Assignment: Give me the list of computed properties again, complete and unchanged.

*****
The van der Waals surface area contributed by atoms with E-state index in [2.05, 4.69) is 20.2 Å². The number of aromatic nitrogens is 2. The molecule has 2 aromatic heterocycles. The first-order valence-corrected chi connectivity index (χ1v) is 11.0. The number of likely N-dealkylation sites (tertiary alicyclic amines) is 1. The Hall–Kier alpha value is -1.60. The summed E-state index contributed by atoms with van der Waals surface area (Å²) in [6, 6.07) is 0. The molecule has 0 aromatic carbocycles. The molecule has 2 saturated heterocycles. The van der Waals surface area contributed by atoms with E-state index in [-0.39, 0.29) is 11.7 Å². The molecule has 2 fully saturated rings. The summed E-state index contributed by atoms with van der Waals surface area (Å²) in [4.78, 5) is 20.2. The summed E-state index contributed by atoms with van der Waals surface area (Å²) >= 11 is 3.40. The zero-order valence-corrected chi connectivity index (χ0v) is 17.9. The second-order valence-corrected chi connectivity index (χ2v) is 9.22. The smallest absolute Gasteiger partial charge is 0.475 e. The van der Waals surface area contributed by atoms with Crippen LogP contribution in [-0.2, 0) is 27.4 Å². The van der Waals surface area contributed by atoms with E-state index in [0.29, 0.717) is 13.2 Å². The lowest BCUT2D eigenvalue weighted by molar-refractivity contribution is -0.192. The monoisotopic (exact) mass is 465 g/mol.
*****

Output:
The van der Waals surface area contributed by atoms with E-state index in [2.05, 4.69) is 20.2 Å². The number of aromatic nitrogens is 2. The molecule has 2 aromatic heterocycles. The first-order valence-corrected chi connectivity index (χ1v) is 11.0. The number of likely N-dealkylation sites (tertiary alicyclic amines) is 1. The Hall–Kier alpha value is -1.60. The summed E-state index contributed by atoms with van der Waals surface area (Å²) in [6, 6.07) is 0. The molecule has 0 aromatic carbocycles. The molecule has 2 saturated heterocycles. The van der Waals surface area contributed by atoms with E-state index in [-0.39, 0.29) is 11.7 Å². The molecule has 2 fully saturated rings. The summed E-state index contributed by atoms with van der Waals surface area (Å²) in [4.78, 5) is 20.2. The summed E-state index contributed by atoms with van der Waals surface area (Å²) >= 11 is 3.40. The zero-order valence-corrected chi connectivity index (χ0v) is 17.9. The second-order valence-corrected chi connectivity index (χ2v) is 9.22. The smallest absolute Gasteiger partial charge is 0.475 e. The van der Waals surface area contributed by atoms with Crippen LogP contribution in [-0.2, 0) is 27.4 Å². The van der Waals surface area contributed by atoms with E-state index in [0.29, 0.717) is 13.2 Å². The lowest BCUT2D eigenvalue weighted by molar-refractivity contribution is -0.192. The monoisotopic (exact) mass is 465 g/mol.